Humanity has been looking up at the stars in the vast night sky from the beginning of time. The great expanse of space with its countless stars and constellations caused great awe and wonder in primitive and ancient cultures. The night sky moved them spiritually. They shaped their mythological explanations for the great mysteries of life around them, even seeing in the shapes of constellations images of their gods and goddesses. The stars would even become a guide as they moved across the earth, and as a means of navigating their way through the great seas.
That sense of wonder is no less with us today.
Indeed, our wonder has only grown more intense through our ever-widening scientific knowledge and technological advances, we are beginning to see and understand space and the stars of the night skies in ways that earlier cultures could not even imagine. What they looked up at with existential awe, we have been going out into for over 70 years. And our own awe and wonder continues to grow as we begin to see how small we are in the great, seemingly endless immensity of the universe.
Where older cultures moved into and conquered the unknown places of the earth, humanity is now leaving footprints on the moon, and imagining and planning to do the same on Mars. NASA has been leading the way on this new adventure of taking human beings out into space since the 1950s.
NASA recently graduated its most recent astronaut class. Over 18,000 people applied for this class and only 11 were chosen. Five of the newest astronauts who received their silver astronaut pins that day are women.
They have spent the last two years in intensive training in a wide variety of skills: spacewalking, robotics, International Space Station (ISS) systems, T-38 jet proficiency and Russian Language. These five women are members of the first class of graduates in the Artemis program which plans to land the first woman on the moon by 2024. The Artemis program is also considered a “stepping-stone” for future Mars missions beginning sometime in the 2030s.
Meet the five newest women astronauts below:
- Kayla Barron, 32, is an engineer and Navy Lt.. Barron was born in Richland, WA. As a Navy officer, she was one of the first 11 women in the Navy to serve in the submarine service. She says of that experience, “I really felt at home there.”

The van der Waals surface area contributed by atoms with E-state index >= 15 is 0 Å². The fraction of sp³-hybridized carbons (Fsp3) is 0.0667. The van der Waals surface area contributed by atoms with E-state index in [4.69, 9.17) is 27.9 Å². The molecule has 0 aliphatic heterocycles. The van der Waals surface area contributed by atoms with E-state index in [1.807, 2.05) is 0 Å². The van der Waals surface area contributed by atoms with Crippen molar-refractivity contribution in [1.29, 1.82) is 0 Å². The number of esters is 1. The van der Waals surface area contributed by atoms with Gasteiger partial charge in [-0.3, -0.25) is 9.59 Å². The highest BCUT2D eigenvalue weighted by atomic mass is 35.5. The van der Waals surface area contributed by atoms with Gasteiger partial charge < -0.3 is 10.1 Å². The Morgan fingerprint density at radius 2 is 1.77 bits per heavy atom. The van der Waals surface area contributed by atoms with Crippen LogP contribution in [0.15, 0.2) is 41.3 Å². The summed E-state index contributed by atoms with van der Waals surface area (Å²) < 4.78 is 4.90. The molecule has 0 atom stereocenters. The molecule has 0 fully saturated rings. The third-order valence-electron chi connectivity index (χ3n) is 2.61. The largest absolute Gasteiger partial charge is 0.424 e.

- Zena Cardman is a Marine Scientist and MIcrobiologist from Williamsburg, VA. She has worked in some of the world’s most extreme and remote environments over her career. Which she believes has prepared her for some to the environments that she may encounter as an astronaut in the Artemis program.
- Jasmin Moghbeli is a 36 year old, United States Marine Corps helicopter pilot and aerospace engineer. She is an Iranian-American from Baldwin, N.Y. and has dreamed about being an astronaut since she was 6 years old.
- Loral O’Hara is a 36 year old Research Engineer and a Wilderness First Responder. She worked at the Woods Hole Oceanographic Institute in Massachusetts. To show her determination and desire to be an astronaut, she applied for the NASA astronaut training program three times, getting accepted on her third try.
- Jessica Watkins is a 31 year old Geologist and Curiosity Collaborator. She is from Lafayette, Colorado. Her post doctoral studies were done as a fellow with the Division of Geological and Planetary Sciences at the California Institute of Technology. While there, she was part of a team that worked on the Mars Curiosity Rover. She is also a volunteer assistant coach for the women’s basketball team at Caltech.
These five women will be some of the newest pioneers to go where no humans have dared to go before. They will be among those who advance our understanding of ourselves, our solar system, the universe and our own planet in the unspeakable and wondrous vastness of space.
The Veterans Site sends its congratulations to the new NASA graduates in the Artemis program. We especially congratulate the five women who are now part of the newest pioneering class of astronauts. We pray that your journeys into space and into history will be fruitful and safe.
Dan Doyle is a husband, father, grandfather, Vietnam veteran, and retired professor of Humanities at Seattle University. He taught 13 years at the high school level and 22 years at the university level. He spends his time now babysitting his granddaughter. He is a poet and a blogger as well. Dan holds an AA degree in English Literature, a BA in Comparative Literature, and an MA in Theology, and writes regularly for The Veterans Site Blog.